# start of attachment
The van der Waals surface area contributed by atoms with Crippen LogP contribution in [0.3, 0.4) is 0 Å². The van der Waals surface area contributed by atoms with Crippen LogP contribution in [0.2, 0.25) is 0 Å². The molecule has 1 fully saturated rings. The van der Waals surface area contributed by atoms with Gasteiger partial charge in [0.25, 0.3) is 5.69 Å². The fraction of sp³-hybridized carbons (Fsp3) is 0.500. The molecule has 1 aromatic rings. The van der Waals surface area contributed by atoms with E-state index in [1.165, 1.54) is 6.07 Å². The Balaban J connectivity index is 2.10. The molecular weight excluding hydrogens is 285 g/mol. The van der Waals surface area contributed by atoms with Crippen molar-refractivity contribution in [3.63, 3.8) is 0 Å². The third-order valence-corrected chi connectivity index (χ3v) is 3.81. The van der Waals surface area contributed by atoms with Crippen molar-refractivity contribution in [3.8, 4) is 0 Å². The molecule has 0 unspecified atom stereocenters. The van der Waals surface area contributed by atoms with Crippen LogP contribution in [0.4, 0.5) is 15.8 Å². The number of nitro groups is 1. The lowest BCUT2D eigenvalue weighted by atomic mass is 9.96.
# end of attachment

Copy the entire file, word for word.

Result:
The van der Waals surface area contributed by atoms with Crippen LogP contribution in [0.3, 0.4) is 0 Å². The van der Waals surface area contributed by atoms with Crippen LogP contribution in [0.2, 0.25) is 0 Å². The molecule has 1 fully saturated rings. The van der Waals surface area contributed by atoms with Gasteiger partial charge in [0.25, 0.3) is 5.69 Å². The fraction of sp³-hybridized carbons (Fsp3) is 0.500. The molecule has 1 aromatic rings. The van der Waals surface area contributed by atoms with E-state index in [1.165, 1.54) is 6.07 Å². The Balaban J connectivity index is 2.10. The molecular weight excluding hydrogens is 285 g/mol. The van der Waals surface area contributed by atoms with Crippen molar-refractivity contribution in [3.63, 3.8) is 0 Å². The third-order valence-corrected chi connectivity index (χ3v) is 3.81. The van der Waals surface area contributed by atoms with Crippen molar-refractivity contribution in [3.8, 4) is 0 Å². The molecule has 0 unspecified atom stereocenters. The van der Waals surface area contributed by atoms with Crippen LogP contribution in [0.4, 0.5) is 15.8 Å². The number of nitro groups is 1. The lowest BCUT2D eigenvalue weighted by atomic mass is 9.96.